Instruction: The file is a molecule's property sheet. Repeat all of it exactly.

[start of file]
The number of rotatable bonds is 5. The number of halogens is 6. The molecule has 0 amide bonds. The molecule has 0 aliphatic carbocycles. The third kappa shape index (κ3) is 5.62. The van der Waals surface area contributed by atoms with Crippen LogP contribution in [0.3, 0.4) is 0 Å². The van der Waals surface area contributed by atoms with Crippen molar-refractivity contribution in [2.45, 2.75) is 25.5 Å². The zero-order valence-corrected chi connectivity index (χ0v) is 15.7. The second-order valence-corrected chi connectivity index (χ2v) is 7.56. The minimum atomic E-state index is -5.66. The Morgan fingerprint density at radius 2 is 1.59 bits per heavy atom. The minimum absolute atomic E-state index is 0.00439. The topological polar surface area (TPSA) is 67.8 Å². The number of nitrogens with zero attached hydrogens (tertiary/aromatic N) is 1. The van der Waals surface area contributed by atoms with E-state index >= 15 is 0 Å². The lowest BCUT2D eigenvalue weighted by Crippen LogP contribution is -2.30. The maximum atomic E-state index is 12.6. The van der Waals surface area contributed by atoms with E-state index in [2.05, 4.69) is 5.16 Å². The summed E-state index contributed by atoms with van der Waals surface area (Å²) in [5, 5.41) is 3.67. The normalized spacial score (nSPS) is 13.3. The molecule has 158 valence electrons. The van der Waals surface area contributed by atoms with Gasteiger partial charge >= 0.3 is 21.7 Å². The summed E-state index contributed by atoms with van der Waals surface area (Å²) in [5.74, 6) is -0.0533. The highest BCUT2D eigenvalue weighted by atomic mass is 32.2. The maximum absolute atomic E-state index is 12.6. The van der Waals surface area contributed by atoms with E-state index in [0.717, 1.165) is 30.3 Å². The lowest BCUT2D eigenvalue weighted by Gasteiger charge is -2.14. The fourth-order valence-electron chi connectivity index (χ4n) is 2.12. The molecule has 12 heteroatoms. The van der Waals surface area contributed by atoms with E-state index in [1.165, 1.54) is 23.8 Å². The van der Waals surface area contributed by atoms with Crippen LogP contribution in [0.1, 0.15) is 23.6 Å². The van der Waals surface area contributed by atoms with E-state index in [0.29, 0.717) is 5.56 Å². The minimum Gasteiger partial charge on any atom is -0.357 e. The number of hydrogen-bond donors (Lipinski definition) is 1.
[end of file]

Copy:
The number of rotatable bonds is 5. The number of halogens is 6. The molecule has 0 amide bonds. The molecule has 0 aliphatic carbocycles. The third kappa shape index (κ3) is 5.62. The van der Waals surface area contributed by atoms with Crippen LogP contribution in [0.3, 0.4) is 0 Å². The van der Waals surface area contributed by atoms with Crippen molar-refractivity contribution in [2.45, 2.75) is 25.5 Å². The zero-order valence-corrected chi connectivity index (χ0v) is 15.7. The second-order valence-corrected chi connectivity index (χ2v) is 7.56. The minimum atomic E-state index is -5.66. The Morgan fingerprint density at radius 2 is 1.59 bits per heavy atom. The minimum absolute atomic E-state index is 0.00439. The topological polar surface area (TPSA) is 67.8 Å². The number of nitrogens with zero attached hydrogens (tertiary/aromatic N) is 1. The van der Waals surface area contributed by atoms with E-state index >= 15 is 0 Å². The lowest BCUT2D eigenvalue weighted by Crippen LogP contribution is -2.30. The maximum atomic E-state index is 12.6. The van der Waals surface area contributed by atoms with E-state index in [2.05, 4.69) is 5.16 Å². The summed E-state index contributed by atoms with van der Waals surface area (Å²) in [5, 5.41) is 3.67. The normalized spacial score (nSPS) is 13.3. The molecule has 158 valence electrons. The van der Waals surface area contributed by atoms with Gasteiger partial charge >= 0.3 is 21.7 Å². The summed E-state index contributed by atoms with van der Waals surface area (Å²) in [5.74, 6) is -0.0533. The highest BCUT2D eigenvalue weighted by atomic mass is 32.2. The maximum absolute atomic E-state index is 12.6. The van der Waals surface area contributed by atoms with E-state index in [0.717, 1.165) is 30.3 Å². The lowest BCUT2D eigenvalue weighted by Gasteiger charge is -2.14. The fourth-order valence-electron chi connectivity index (χ4n) is 2.12. The molecule has 12 heteroatoms. The van der Waals surface area contributed by atoms with E-state index in [1.165, 1.54) is 23.8 Å². The van der Waals surface area contributed by atoms with Crippen LogP contribution in [0.1, 0.15) is 23.6 Å². The van der Waals surface area contributed by atoms with E-state index in [0.29, 0.717) is 5.56 Å². The minimum Gasteiger partial charge on any atom is -0.357 e. The number of hydrogen-bond donors (Lipinski definition) is 1.